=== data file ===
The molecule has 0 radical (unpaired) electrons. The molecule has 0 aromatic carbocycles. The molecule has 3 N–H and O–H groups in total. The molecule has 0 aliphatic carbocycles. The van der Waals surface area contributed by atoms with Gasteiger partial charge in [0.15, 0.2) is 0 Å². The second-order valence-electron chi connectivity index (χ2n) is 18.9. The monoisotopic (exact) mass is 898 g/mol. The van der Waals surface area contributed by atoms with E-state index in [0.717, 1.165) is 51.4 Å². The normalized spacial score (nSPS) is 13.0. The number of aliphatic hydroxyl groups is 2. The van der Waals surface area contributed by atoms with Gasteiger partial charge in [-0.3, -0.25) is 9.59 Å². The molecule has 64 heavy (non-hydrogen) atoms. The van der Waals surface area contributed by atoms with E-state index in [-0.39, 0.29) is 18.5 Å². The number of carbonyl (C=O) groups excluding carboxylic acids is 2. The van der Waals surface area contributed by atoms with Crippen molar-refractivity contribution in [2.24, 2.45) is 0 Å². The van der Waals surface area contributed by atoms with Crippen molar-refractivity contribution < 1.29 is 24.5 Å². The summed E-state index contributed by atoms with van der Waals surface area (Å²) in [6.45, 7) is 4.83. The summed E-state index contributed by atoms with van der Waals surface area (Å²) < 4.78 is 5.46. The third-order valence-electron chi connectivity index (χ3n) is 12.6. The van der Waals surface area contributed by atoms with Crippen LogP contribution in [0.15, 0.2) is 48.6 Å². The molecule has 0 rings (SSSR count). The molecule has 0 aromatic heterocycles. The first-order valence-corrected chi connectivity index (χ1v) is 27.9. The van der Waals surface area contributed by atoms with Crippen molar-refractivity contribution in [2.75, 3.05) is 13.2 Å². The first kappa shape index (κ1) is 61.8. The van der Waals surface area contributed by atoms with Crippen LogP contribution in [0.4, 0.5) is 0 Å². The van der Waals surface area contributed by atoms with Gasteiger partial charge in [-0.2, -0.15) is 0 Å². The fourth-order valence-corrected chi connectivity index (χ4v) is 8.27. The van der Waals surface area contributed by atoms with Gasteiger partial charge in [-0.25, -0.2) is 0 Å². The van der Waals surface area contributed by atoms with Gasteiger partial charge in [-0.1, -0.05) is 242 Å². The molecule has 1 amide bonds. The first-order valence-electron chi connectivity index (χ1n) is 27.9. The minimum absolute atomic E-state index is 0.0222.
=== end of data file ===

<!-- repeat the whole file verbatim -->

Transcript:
The molecule has 0 radical (unpaired) electrons. The molecule has 0 aromatic carbocycles. The molecule has 3 N–H and O–H groups in total. The molecule has 0 aliphatic carbocycles. The van der Waals surface area contributed by atoms with Gasteiger partial charge in [0.15, 0.2) is 0 Å². The second-order valence-electron chi connectivity index (χ2n) is 18.9. The monoisotopic (exact) mass is 898 g/mol. The van der Waals surface area contributed by atoms with E-state index in [0.717, 1.165) is 51.4 Å². The normalized spacial score (nSPS) is 13.0. The number of aliphatic hydroxyl groups is 2. The van der Waals surface area contributed by atoms with Gasteiger partial charge in [-0.3, -0.25) is 9.59 Å². The molecule has 64 heavy (non-hydrogen) atoms. The van der Waals surface area contributed by atoms with E-state index in [-0.39, 0.29) is 18.5 Å². The number of carbonyl (C=O) groups excluding carboxylic acids is 2. The van der Waals surface area contributed by atoms with Crippen molar-refractivity contribution in [2.24, 2.45) is 0 Å². The van der Waals surface area contributed by atoms with Crippen molar-refractivity contribution < 1.29 is 24.5 Å². The summed E-state index contributed by atoms with van der Waals surface area (Å²) in [6.45, 7) is 4.83. The summed E-state index contributed by atoms with van der Waals surface area (Å²) < 4.78 is 5.46. The third-order valence-electron chi connectivity index (χ3n) is 12.6. The van der Waals surface area contributed by atoms with Crippen LogP contribution in [0.15, 0.2) is 48.6 Å². The molecule has 0 rings (SSSR count). The molecule has 0 aromatic heterocycles. The first-order valence-corrected chi connectivity index (χ1v) is 27.9. The van der Waals surface area contributed by atoms with Crippen molar-refractivity contribution in [2.75, 3.05) is 13.2 Å². The first kappa shape index (κ1) is 61.8. The van der Waals surface area contributed by atoms with Crippen LogP contribution in [0.4, 0.5) is 0 Å². The van der Waals surface area contributed by atoms with Gasteiger partial charge in [-0.2, -0.15) is 0 Å². The fourth-order valence-corrected chi connectivity index (χ4v) is 8.27. The van der Waals surface area contributed by atoms with Gasteiger partial charge in [-0.25, -0.2) is 0 Å². The van der Waals surface area contributed by atoms with Gasteiger partial charge in [-0.1, -0.05) is 242 Å². The molecule has 1 amide bonds. The first-order valence-electron chi connectivity index (χ1n) is 27.9. The minimum absolute atomic E-state index is 0.0222.